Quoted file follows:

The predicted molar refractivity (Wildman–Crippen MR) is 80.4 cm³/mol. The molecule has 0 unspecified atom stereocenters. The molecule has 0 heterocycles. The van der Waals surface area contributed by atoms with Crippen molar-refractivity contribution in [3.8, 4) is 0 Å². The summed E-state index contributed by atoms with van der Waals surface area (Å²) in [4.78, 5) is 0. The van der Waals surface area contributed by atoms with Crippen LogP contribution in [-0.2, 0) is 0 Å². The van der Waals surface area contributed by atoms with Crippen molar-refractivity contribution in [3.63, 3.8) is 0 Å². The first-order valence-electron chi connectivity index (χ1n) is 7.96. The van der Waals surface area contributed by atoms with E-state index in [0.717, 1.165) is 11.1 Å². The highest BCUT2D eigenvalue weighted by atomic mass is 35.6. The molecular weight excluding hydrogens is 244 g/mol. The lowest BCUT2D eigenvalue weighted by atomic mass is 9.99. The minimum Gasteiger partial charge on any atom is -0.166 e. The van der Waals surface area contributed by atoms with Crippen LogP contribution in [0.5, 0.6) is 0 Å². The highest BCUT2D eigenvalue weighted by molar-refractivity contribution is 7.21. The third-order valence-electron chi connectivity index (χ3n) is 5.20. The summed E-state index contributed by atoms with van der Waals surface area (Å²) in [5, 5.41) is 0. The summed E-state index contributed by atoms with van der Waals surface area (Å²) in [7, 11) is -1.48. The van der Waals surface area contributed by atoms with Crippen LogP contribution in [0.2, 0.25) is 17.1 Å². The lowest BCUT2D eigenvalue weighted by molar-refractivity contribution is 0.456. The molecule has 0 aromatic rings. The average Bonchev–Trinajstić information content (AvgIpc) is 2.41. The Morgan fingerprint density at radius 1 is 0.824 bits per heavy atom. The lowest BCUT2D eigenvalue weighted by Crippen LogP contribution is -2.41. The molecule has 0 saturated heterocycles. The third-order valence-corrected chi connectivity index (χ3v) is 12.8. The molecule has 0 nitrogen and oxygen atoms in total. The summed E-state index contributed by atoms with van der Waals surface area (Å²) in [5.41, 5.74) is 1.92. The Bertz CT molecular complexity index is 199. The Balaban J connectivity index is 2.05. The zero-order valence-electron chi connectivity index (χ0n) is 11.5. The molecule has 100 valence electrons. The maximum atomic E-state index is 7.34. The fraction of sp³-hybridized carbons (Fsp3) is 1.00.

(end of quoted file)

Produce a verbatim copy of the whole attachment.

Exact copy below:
The predicted molar refractivity (Wildman–Crippen MR) is 80.4 cm³/mol. The molecule has 0 unspecified atom stereocenters. The molecule has 0 heterocycles. The van der Waals surface area contributed by atoms with Crippen molar-refractivity contribution in [3.8, 4) is 0 Å². The summed E-state index contributed by atoms with van der Waals surface area (Å²) in [4.78, 5) is 0. The van der Waals surface area contributed by atoms with Crippen LogP contribution in [-0.2, 0) is 0 Å². The van der Waals surface area contributed by atoms with Crippen molar-refractivity contribution in [3.63, 3.8) is 0 Å². The first-order valence-electron chi connectivity index (χ1n) is 7.96. The van der Waals surface area contributed by atoms with E-state index in [0.717, 1.165) is 11.1 Å². The highest BCUT2D eigenvalue weighted by atomic mass is 35.6. The molecular weight excluding hydrogens is 244 g/mol. The lowest BCUT2D eigenvalue weighted by atomic mass is 9.99. The minimum Gasteiger partial charge on any atom is -0.166 e. The van der Waals surface area contributed by atoms with Crippen LogP contribution in [0.5, 0.6) is 0 Å². The highest BCUT2D eigenvalue weighted by molar-refractivity contribution is 7.21. The third-order valence-electron chi connectivity index (χ3n) is 5.20. The summed E-state index contributed by atoms with van der Waals surface area (Å²) in [5, 5.41) is 0. The summed E-state index contributed by atoms with van der Waals surface area (Å²) in [7, 11) is -1.48. The van der Waals surface area contributed by atoms with Crippen LogP contribution in [0.2, 0.25) is 17.1 Å². The lowest BCUT2D eigenvalue weighted by molar-refractivity contribution is 0.456. The molecule has 0 aromatic rings. The average Bonchev–Trinajstić information content (AvgIpc) is 2.41. The Morgan fingerprint density at radius 1 is 0.824 bits per heavy atom. The lowest BCUT2D eigenvalue weighted by Crippen LogP contribution is -2.41. The molecule has 0 saturated heterocycles. The third-order valence-corrected chi connectivity index (χ3v) is 12.8. The molecule has 0 nitrogen and oxygen atoms in total. The summed E-state index contributed by atoms with van der Waals surface area (Å²) in [5.41, 5.74) is 1.92. The Bertz CT molecular complexity index is 199. The Balaban J connectivity index is 2.05. The zero-order valence-electron chi connectivity index (χ0n) is 11.5. The molecule has 100 valence electrons. The maximum atomic E-state index is 7.34. The fraction of sp³-hybridized carbons (Fsp3) is 1.00.